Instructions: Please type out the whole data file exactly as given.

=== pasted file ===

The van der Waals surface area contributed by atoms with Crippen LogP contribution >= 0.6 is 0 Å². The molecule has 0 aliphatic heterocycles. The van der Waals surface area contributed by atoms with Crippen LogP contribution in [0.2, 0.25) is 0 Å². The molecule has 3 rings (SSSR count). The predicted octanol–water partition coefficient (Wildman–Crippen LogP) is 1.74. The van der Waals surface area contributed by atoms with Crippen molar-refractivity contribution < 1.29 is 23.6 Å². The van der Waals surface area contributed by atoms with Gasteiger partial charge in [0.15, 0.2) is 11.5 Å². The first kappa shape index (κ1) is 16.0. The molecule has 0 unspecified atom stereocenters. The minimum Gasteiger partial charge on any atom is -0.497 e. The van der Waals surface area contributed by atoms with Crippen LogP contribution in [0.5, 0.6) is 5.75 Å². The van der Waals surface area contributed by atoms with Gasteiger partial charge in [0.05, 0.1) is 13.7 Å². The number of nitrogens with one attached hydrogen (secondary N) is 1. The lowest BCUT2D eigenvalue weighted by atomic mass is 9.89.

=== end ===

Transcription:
The van der Waals surface area contributed by atoms with Crippen LogP contribution >= 0.6 is 0 Å². The molecule has 0 aliphatic heterocycles. The van der Waals surface area contributed by atoms with Crippen LogP contribution in [0.2, 0.25) is 0 Å². The molecule has 3 rings (SSSR count). The predicted octanol–water partition coefficient (Wildman–Crippen LogP) is 1.74. The van der Waals surface area contributed by atoms with Crippen molar-refractivity contribution < 1.29 is 23.6 Å². The van der Waals surface area contributed by atoms with Gasteiger partial charge in [0.15, 0.2) is 11.5 Å². The first kappa shape index (κ1) is 16.0. The molecule has 0 unspecified atom stereocenters. The minimum Gasteiger partial charge on any atom is -0.497 e. The van der Waals surface area contributed by atoms with Crippen LogP contribution in [0.5, 0.6) is 5.75 Å². The van der Waals surface area contributed by atoms with Gasteiger partial charge in [0.05, 0.1) is 13.7 Å². The number of nitrogens with one attached hydrogen (secondary N) is 1. The lowest BCUT2D eigenvalue weighted by atomic mass is 9.89.